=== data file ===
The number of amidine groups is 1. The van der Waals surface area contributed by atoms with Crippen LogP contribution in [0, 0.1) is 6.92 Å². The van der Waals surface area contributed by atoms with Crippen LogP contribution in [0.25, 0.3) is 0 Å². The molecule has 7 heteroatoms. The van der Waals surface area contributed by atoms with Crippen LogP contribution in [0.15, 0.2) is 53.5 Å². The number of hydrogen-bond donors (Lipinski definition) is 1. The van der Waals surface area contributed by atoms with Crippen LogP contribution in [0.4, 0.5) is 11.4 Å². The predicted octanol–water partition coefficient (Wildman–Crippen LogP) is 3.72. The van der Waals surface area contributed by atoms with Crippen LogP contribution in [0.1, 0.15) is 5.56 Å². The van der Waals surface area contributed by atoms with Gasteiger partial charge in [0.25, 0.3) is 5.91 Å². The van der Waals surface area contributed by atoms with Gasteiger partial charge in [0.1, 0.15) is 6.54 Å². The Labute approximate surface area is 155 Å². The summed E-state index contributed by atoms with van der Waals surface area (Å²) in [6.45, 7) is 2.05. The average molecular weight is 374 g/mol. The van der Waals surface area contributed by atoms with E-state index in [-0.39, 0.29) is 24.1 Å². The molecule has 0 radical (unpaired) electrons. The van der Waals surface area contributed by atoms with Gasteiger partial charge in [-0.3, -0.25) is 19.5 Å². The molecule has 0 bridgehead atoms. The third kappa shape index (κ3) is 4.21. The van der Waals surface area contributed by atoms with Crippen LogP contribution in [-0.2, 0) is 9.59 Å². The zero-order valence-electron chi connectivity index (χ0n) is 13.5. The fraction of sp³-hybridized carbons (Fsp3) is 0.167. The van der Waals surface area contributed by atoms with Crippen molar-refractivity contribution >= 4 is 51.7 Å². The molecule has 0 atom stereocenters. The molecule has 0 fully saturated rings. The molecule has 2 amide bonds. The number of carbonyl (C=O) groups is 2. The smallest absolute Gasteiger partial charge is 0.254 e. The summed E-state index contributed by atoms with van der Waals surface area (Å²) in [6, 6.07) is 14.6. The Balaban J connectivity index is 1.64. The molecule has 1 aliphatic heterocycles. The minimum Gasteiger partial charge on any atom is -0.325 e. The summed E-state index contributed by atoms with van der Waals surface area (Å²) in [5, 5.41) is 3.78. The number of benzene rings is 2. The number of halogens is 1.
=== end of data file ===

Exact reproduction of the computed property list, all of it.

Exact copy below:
The number of amidine groups is 1. The van der Waals surface area contributed by atoms with Crippen LogP contribution in [0, 0.1) is 6.92 Å². The van der Waals surface area contributed by atoms with Crippen LogP contribution in [0.25, 0.3) is 0 Å². The molecule has 7 heteroatoms. The van der Waals surface area contributed by atoms with Crippen LogP contribution in [0.15, 0.2) is 53.5 Å². The number of hydrogen-bond donors (Lipinski definition) is 1. The van der Waals surface area contributed by atoms with Crippen LogP contribution in [0.4, 0.5) is 11.4 Å². The predicted octanol–water partition coefficient (Wildman–Crippen LogP) is 3.72. The van der Waals surface area contributed by atoms with Crippen LogP contribution in [0.1, 0.15) is 5.56 Å². The van der Waals surface area contributed by atoms with Gasteiger partial charge in [0.25, 0.3) is 5.91 Å². The van der Waals surface area contributed by atoms with Gasteiger partial charge in [0.1, 0.15) is 6.54 Å². The Labute approximate surface area is 155 Å². The summed E-state index contributed by atoms with van der Waals surface area (Å²) in [6.45, 7) is 2.05. The average molecular weight is 374 g/mol. The van der Waals surface area contributed by atoms with E-state index in [-0.39, 0.29) is 24.1 Å². The molecule has 0 radical (unpaired) electrons. The van der Waals surface area contributed by atoms with Gasteiger partial charge in [-0.3, -0.25) is 19.5 Å². The molecule has 0 bridgehead atoms. The third kappa shape index (κ3) is 4.21. The van der Waals surface area contributed by atoms with Crippen LogP contribution in [-0.2, 0) is 9.59 Å². The zero-order valence-electron chi connectivity index (χ0n) is 13.5. The fraction of sp³-hybridized carbons (Fsp3) is 0.167. The van der Waals surface area contributed by atoms with Crippen molar-refractivity contribution >= 4 is 51.7 Å². The molecule has 0 atom stereocenters. The molecule has 0 fully saturated rings. The molecule has 2 amide bonds. The number of carbonyl (C=O) groups is 2. The smallest absolute Gasteiger partial charge is 0.254 e. The summed E-state index contributed by atoms with van der Waals surface area (Å²) in [6, 6.07) is 14.6. The Balaban J connectivity index is 1.64. The molecule has 1 aliphatic heterocycles. The minimum Gasteiger partial charge on any atom is -0.325 e. The summed E-state index contributed by atoms with van der Waals surface area (Å²) in [5, 5.41) is 3.78. The number of benzene rings is 2. The number of halogens is 1.